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  • Writer's picturePasadena Orthopedics, Inc.

PRP for Achilles Tendonitis

Achilles tendonitis is a common condition that occurs when the Achilles tendon, which connects the calf muscles to the heel bone, becomes inflamed. This can cause pain, stiffness, and swelling in the back of the ankle, making it difficult to walk or engage in physical activity. While traditional treatments such as rest, ice, and physical therapy can be effective, some patients may require more advanced treatments, such as platelet-rich plasma (PRP) therapy to completely eradicate a patients pain.

PRP therapy is a form of regenerative medicine that uses a patient's own blood to promote healing. The process involves drawing a small amount of blood from the patient, which is then processed to concentrate the platelets and growth factors. The concentrated PRP is then injected into the affected area, such as the Achilles tendon, to stimulate healing.

In the case of Achilles tendonitis, PRP injections can help promote healing and reduce inflammation. The growth factors in the PRP stimulate the regeneration of damaged tissue and can also help to increase blood flow to the area, which can aid in the healing process.

PRP therapy for Achilles tendonitis is typically performed on an outpatient basis, using ultrasound guidance to ensure precise placement of the injections. The procedure itself is relatively simple and takes only a few minutes to complete. Patients may experience some mild discomfort at the injection site, but this typically subsides within a few days.

Following the injection, patients may be advised to limit physical activity for a short period to allow the healing process to take place. Full recovery may take several weeks to months, depending on the severity of the injury and the individual's healing response. In some cases, multiple injections may be necessary to achieve optimal results.

PRP therapy is considered a safe and effective treatment option for Achilles tendonitis, with minimal risk of adverse effects or complications. Patients should discuss the potential risks and benefits of PRP therapy with their healthcare provider before undergoing treatment. You may wonder why not get a cortisone injection for this pain, which is a treatment covered by insurance.

Corticosteroid injections are a commonly used treatment for foot and ankle conditions, such as plantar fasciitis, Achilles tendonitis, and ankle sprains. These injections work by reducing inflammation and pain in the affected area. While corticosteroid injections can be an effective treatment option, there are potential downsides to consider.

One of the main downsides of corticosteroid injections is the risk of side effects. Corticosteroids are powerful drugs that can affect multiple systems in the body, including the immune system, metabolism, and bone health. Some of the common side effects of corticosteroid injections include:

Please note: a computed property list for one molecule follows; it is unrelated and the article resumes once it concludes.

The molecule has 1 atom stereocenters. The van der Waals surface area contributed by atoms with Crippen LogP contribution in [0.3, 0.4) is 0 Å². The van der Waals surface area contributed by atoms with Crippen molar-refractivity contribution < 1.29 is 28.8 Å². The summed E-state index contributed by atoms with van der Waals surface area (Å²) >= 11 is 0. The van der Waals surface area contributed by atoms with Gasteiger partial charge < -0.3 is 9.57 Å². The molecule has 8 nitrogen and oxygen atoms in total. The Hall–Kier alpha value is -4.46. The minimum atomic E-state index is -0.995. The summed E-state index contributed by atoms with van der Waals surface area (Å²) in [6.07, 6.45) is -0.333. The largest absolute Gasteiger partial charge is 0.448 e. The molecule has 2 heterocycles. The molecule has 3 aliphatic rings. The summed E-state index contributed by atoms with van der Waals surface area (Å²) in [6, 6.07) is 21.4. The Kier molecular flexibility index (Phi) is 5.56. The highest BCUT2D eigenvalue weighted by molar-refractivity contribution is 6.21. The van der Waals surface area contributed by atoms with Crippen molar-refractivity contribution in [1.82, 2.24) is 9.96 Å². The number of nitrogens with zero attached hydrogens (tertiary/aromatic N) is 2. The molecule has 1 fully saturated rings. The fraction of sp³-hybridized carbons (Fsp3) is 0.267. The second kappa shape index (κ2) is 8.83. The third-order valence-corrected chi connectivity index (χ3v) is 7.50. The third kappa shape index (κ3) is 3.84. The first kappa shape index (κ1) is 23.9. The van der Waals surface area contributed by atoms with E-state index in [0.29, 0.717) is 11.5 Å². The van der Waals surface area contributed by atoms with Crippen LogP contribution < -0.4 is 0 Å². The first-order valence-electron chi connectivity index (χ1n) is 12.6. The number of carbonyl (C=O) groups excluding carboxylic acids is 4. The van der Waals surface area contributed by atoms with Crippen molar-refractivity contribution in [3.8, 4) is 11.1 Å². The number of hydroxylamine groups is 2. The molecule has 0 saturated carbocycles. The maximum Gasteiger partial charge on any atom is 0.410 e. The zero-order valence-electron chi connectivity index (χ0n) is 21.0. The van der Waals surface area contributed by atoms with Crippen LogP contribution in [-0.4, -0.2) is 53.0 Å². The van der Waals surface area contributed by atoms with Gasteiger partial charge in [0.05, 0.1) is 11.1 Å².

• Pain and swelling at the injection site

  • Temporary increase in blood sugar levels

  • Mood changes, such as irritability or anxiety

  • Insomnia or difficulty sleeping

  • Increased risk of infection

  • Weakening of the tendons and ligaments in the injected area

  • Osteoporosis or bone thinning with long-term use

Another potential downside of corticosteroid injections is that they may not address the underlying cause of the condition. While corticosteroids can provide temporary relief of symptoms, they do not promote healing or address the root cause of the problem (unlike PRP). This means that the symptoms may return once the effects of the injection wear off, and the underlying condition may continue to worsen over time.

Additionally, repeated use of corticosteroid injections can lead to diminished effectiveness and may increase the risk of side effects. This is because the body can become desensitized to the effects of the corticosteroids over time, requiring higher doses or more frequent injections to achieve the same level of pain relief.

In conclusion, while corticosteroid injections can be a useful treatment option for foot and ankle conditions, there are potential downsides to consider. Patients should discuss the risks and benefits of corticosteroid injections with their healthcare provider, and explore alternative treatment options if appropriate. In some cases, regenerative treatments such as platelet-rich plasma (PRP) therapy may be a safer and more effective treatment option for foot and ankle conditions. Also, of note, cortisone injections can not be administered near or in a tendon such as the achilles.

This is where PRP comes to play. PRP therapy can be a valuable treatment option for patients with Achilles tendonitis. By promoting the body's natural healing response, PRP injections can accelerate recovery time, reduce pain and inflammation, and improve overall function and mobility. If you are suffering from Achilles tendonitis or another foot or ankle injury, talk to your healthcare provider about whether PRP therapy may be right for you.

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